Hunger and poverty: Hunger, and especially poverty, are big problems. I guess poverty is rarely a direct cause of death, but there's a big gap in average life-expectancy between rich and poor countries. So indirectly, poverty could be responsible for a lot of deaths. The average life-expectancy world-wide is 71.4 years. In Japan, the country with the highest life-expectancy, the average is 83.7 years. So eradicating hunger and poverty will at most extend the average human life-expectancy by about 12 years. I expect a relatively high percentage of deaths from non-age-related diseases will be avoided if hunger and poverty are eliminated.

Meteorite impact: If the Earth is hit by a large asteroid, the entire human race could be wiped out. If such an asteroid is bound to hit Earth in the next decade or two, there may be nothing we can do about it, but further into the future, we'll probably be able to protect ourselves from most such impacts. We saw that the average life-expectancy is 71.4 years; the average age of everyone alive is close to 30 years, so an extinction event that wiped out the entire human race would take away a little more than 40 years of life on average for every person on Earth.

Overpopulation/lack of resources: On a global scale, I don't think the Earth is overpopulated. By that I mean we're able to produce enough food for everyone. However, there are crowded places where people starve, but in those cases the problems have other root causes, such as poverty, lack of education, war and/or bad governance. Even if no one should ever die of aging, I don't think overpopulation will be a big issue. The reason is that the number of children born per woman (the fertility rate) is going down as the standard of living goes up, and the fertility rate has more than halved during the last 50 years.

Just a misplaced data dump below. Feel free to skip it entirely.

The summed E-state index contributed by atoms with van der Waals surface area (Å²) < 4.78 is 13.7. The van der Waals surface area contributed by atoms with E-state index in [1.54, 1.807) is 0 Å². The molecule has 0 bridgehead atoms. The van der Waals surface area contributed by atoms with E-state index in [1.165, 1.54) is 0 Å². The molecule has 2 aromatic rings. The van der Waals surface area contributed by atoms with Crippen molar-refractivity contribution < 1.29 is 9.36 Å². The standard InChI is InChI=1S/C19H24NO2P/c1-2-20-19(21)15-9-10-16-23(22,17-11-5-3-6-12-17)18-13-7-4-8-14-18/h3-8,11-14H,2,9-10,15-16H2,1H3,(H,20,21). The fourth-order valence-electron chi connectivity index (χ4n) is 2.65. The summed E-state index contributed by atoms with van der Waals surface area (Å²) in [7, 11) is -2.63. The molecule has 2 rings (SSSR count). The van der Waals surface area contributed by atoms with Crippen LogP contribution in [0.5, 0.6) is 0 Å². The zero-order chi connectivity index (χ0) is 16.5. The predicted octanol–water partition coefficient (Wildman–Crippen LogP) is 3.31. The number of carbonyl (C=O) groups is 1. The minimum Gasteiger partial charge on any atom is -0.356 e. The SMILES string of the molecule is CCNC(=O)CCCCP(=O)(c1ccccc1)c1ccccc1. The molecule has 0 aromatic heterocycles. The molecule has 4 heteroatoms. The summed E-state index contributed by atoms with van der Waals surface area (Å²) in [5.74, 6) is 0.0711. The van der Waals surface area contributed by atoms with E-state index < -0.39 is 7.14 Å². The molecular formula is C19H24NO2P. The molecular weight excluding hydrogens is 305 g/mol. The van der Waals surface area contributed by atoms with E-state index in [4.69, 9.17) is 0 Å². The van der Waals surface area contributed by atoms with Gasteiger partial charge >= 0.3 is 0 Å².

Pollution: Crowded places, especially in poor countries, also tend to be polluted, and local pollution causes a lot of people to die prematurely. In India the average life-expectancy is reduced by 1-2 years due to pollution.

War and terrorism: War and terrorism are still big problems that kill many people, about 100,000 people were killed in 2014. This was a very high number compared with previous years, but even so, it almost doesn't impact the global average life-expectancy.

And then we have aging...
Aging, including age-related diseases, kills about 90% of the population in developed countries, and about two thirds of the population overall.

Due to aging, the risk of any one person dying in the next year is increasing exponentially over time, doubling about every eight years after age 35. If the risk of dying had stayed constant from we were 20 years old, we would live to a little over 1000 years on average. In the US, the numbers are actually about 600 years for boys and 1700 years for girls, due to boys being a little more "crazy" than girls...